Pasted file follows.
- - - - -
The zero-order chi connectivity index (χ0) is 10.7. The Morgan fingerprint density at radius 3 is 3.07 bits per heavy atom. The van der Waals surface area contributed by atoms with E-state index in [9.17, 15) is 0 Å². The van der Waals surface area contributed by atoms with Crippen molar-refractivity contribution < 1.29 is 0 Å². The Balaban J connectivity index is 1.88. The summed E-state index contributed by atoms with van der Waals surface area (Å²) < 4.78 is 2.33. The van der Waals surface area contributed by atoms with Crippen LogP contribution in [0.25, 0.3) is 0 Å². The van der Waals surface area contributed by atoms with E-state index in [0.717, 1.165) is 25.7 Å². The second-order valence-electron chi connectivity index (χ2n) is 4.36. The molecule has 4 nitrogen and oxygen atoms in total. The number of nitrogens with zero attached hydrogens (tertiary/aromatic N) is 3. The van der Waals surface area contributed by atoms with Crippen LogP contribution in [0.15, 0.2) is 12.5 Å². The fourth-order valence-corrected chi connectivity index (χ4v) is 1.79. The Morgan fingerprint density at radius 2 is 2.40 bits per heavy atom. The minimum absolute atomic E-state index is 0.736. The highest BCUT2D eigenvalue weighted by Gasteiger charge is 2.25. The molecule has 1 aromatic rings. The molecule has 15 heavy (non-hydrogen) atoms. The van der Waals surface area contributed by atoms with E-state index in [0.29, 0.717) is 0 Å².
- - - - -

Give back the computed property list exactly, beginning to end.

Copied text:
The zero-order chi connectivity index (χ0) is 10.7. The Morgan fingerprint density at radius 3 is 3.07 bits per heavy atom. The van der Waals surface area contributed by atoms with E-state index in [9.17, 15) is 0 Å². The van der Waals surface area contributed by atoms with Crippen molar-refractivity contribution < 1.29 is 0 Å². The Balaban J connectivity index is 1.88. The summed E-state index contributed by atoms with van der Waals surface area (Å²) < 4.78 is 2.33. The van der Waals surface area contributed by atoms with Crippen LogP contribution in [0.25, 0.3) is 0 Å². The van der Waals surface area contributed by atoms with E-state index in [0.717, 1.165) is 25.7 Å². The second-order valence-electron chi connectivity index (χ2n) is 4.36. The molecule has 4 nitrogen and oxygen atoms in total. The number of nitrogens with zero attached hydrogens (tertiary/aromatic N) is 3. The van der Waals surface area contributed by atoms with Crippen LogP contribution in [0.15, 0.2) is 12.5 Å². The fourth-order valence-corrected chi connectivity index (χ4v) is 1.79. The Morgan fingerprint density at radius 2 is 2.40 bits per heavy atom. The minimum absolute atomic E-state index is 0.736. The highest BCUT2D eigenvalue weighted by Gasteiger charge is 2.25. The molecule has 1 aromatic rings. The molecule has 15 heavy (non-hydrogen) atoms. The van der Waals surface area contributed by atoms with E-state index in [0.29, 0.717) is 0 Å².